A unique theme, innovative and unusual gameplay, multiple awards, a top-notch cast of voice actors and musicians ... and about six hours of actual gameplay. Brutal Legend presents an interesting mix of action and strategy, plus a pretty awesome, heavy metal-themed story. Soon after release, however, word spread about the game's length. Fans quickly realized that the game was a weekend rental, rather than an all-out purchase, and sales numbers suffered. Also, casual game buyers couldn't figure out what the game was actually about, aside from Jack Black and metal music.

Ico (2001)

As one of the more highly-rated games of this century, Ico innovated game design on just about every front, from lighting techniques to the way game narratives are laid out. The game is often called the "spiritual successor" to Shadow of the Colossus—one of the more epic games of modern times—and critics couldn't get enough. Even though the awful US box art and weird title spelled poor sales in America, the game has become an unquestionable cult favorite ... which is why its eight-hour run time is often forgiven. After four years of development, Ico provided a hugely memorable experience. It's just that players wanted more to remember.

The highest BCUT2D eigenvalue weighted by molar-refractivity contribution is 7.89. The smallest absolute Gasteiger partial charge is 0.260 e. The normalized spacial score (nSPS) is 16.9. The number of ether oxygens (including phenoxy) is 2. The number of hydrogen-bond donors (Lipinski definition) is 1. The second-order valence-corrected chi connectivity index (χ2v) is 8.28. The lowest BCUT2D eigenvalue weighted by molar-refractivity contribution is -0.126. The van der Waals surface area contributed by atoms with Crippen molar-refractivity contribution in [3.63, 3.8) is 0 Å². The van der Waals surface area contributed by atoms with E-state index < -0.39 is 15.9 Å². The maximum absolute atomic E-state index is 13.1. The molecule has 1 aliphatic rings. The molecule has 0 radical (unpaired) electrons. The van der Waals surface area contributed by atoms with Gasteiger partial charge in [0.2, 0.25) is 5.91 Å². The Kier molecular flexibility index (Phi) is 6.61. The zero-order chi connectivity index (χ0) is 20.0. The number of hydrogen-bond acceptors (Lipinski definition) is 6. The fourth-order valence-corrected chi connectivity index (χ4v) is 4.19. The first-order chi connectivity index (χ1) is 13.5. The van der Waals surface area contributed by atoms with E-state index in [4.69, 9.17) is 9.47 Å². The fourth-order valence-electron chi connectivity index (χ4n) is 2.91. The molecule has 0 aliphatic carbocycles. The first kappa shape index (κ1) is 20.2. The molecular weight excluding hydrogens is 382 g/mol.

Armikrog (2015)

Decades after Neverhood gave us an amazing claymation world to explore, artist Doug TenNapel showed up on Kickstarter looking for funds to build the semi-sequel, Armikrog. The two games would use the same stop motion techniques, the same puzzle-driven point-and-click adventure type, and a remarkably similar character. Neverhood felt like a deep, immersive experience, so players were eager to return to that world, and dropped large chunks of cash to see the next chapter. When the digital download of the game finally game out after endless delays, players were disappointed to find that the whole world could be explored in just a few hours... many of which were spent walking around the same areas repeatedly. Armikrog is a stellar concept that was brought only about a quarter way to a satisfying completion.

Pokemon Snap (1999)

Maybe gamers shouldn't have expected too much from a game based around the dual themes of nature photography and Pokemon, but two hours is just way too short for a Nintendo 64 game. Our introduction to the world of Pokemon was so robust, and all of those hours of gameplay were packed into the lowly Game Boy, so the disappointment of Pokemon Snap was very real. No catching and training monsters, no travels across the world to prove your worth ... just a weird monorail and a camera. While players could go back through the game and try to get perfect photos of every Pokemon, replay value was extremely limited. Regardless, the idea of photographing stuff in a virtual world was pretty cool, and critics (and kids) gave the game a pretty solid score.

Star Fox 64 (1997)

It may be unfair to compare a 3D rail-shooter to something as huge and exploratory as Super Mario 64, but the two games existed in tandem, and at the same price. Even though Star Fox 64 offered multiple paths through the galaxy, and every single path offered new challenges and bosses, the whole game could still be beaten in one 2-hour playthrough. Compare that to the twenty-plus hours that Super Mario 64 or Ocarina of Time offered. Star Fox is a pretty amazing game, but if it only took two hours to save the universe, more people would be doing it.